The Food Safety Training Requirements

food safety training level

Do I Need Food Safety Training?

In this article I outline advice relating to food safety training: what the law requires, who needs to do what and recommendations for good practice. There are different expectations according to what position you hold in the business, depending upon whether you are:

  • A food handler (most kitchen staff)
  • Front-of-house staff (serving and taking phone orders)
  • Managers and operators

Food Safety Training for Food Handlers

European law states that operators must ensure that food handlers working in food businesses are “supervised and instructed and/or trained in food hygiene matters commensurate with their work activity”.

In other words, anyone handling open food must either be sufficiently:

  • supervised and instructed; or
  • trained; or
  • both of the above.

There is no compulsion for operators to enrol all food handling staff on formal training courses as long as adequate instruction or training is provided in-house (e.g. by the operator, chef or manager). However, accredited food hygiene training courses are widely used and accepted as the industry standard.

Proving that your staff have received adequate instruction can be difficult without being able to produce a certificate for each member. Evidence of training also helps support a defence if things go wrong.

When a food safety inspector visits supervisors and food handlers may be asked questions to see whether staff are suitably instructed or trained, and whether operations are carried out safely and in accordance with planned arrangements. They are also likely to request to see training records or certificates if you have them. So be prepared!

The Level 2 Food Safety for Catering course is widely acknowledged as the industry standard for food handlers and will help towards demonstrating that you have taken steps to comply with legal requirements.

Where to Find Food Safety Training for Food Handlers

Level 2 courses taught in person are usually run over the course of a minimum of 6 hours contact with the tutor. They are followed by a short multiple choice exam which must be passed in order to be awarded a certificate.

However, many people now are opting for the speed, convenience and cost of online training. Online training can be accessed more than once and undertaken between shifts.

In-house Instruction or Training

Before food handlers start work they should be given some basic training to ensure that they are safe to carry out simple tasks. Suggested topics include:

  • personal hygiene and hand washing
  • fitness to work
  • temperature controls and monitoring
  • cross-contamination
  • cleaning and disinfection procedures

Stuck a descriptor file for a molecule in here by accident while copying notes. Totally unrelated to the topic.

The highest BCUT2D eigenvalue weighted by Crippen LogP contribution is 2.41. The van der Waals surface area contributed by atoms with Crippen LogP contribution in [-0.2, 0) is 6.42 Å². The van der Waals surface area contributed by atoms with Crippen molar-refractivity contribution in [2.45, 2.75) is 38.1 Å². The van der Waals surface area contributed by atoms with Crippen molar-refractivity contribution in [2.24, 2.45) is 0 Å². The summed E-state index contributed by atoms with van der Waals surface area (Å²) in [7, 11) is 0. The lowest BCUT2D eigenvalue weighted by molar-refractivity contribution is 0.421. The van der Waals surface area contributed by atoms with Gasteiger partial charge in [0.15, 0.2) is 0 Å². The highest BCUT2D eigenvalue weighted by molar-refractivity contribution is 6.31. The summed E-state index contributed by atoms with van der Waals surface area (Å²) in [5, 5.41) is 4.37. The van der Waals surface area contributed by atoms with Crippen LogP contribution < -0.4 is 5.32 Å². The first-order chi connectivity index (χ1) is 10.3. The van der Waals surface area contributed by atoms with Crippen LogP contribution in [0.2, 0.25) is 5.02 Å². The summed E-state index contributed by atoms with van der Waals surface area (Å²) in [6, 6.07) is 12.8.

• labelling and date-coding
  • control of allergens
  • other important safety instructions identified through the HACCP procedure

This may need to be complemented with instructions relating to pre-requisites such as waste disposal arrangements, food storage and pest control/awareness.

Anyone carrying out training or instruction on-site should be competent to carry out that task. Larger companies and multi-site businesses often have their own training programmes in place and will have formal arrangements and resources in place to assist in this process.

If you do carry out training yourself you will also need to structure your training appropriately. It is also a good idea to keep a record of when important aspects of your food hygiene instruction or training are completed. Our training resources help you deliver training in-house.

Remember that staff will still need to be given instruction in the parts of the food safety management system that they are responsible for carrying out.

Food Safety Training for Front-of House Staff

Staff who undertake limited roles or restricted food handling activities are not expected to undertake formal training (this includes front of house staff who serve or wait on customers or bar staff, for example). They will, however, need to have been given a certain amount of instruction to enable them to undertake their jobs safely and hygienically (e.g. they must understand the rules applying to personal hygiene or any cleaning tasks they carry out).

However, it is becoming more important that ALL staff are trained in matters relating to the control of allergens. Front-of-house staff have just as important a role in managing allergen issues as kitchen staff.

Food Safety Training for Supervisors, Managers and Owners

The responsibilities for food safety training don’t stop there. Whilst the Level 2 course is generally considered an acceptable level of training for food handlers, the Level 3 courses takes that knowledge further and has been developed specifically for those with supervisory or managerial responsibilities. Once trained to Level 3 standard supervisors may be able to instruct food handling staff more effectively.

The law also requires that “those responsible for the development and maintenance of the HACCP procedure have received adequate training in the application of the HACCP principles”.

In most small or independent this will often be the proprietor or owner of the business but can sometimes be the manager. The good thing is that Level 3 courses in food safety will include suitable content on HACCP and food safety management and will help satisfy this legal requirement.

In the classroom Level 3 courses are traditionally delivered over 3 days and, as a result, are more expensive and time consuming. The online Level 3 course provides several advantages over courses undertaken in person; not least in time and convenience.

In Summary

Food handling staff – Level 2 training in food safety for catering

Front-of-house staff – Allergen training

Supervisors, managers and owners – Level 3 training

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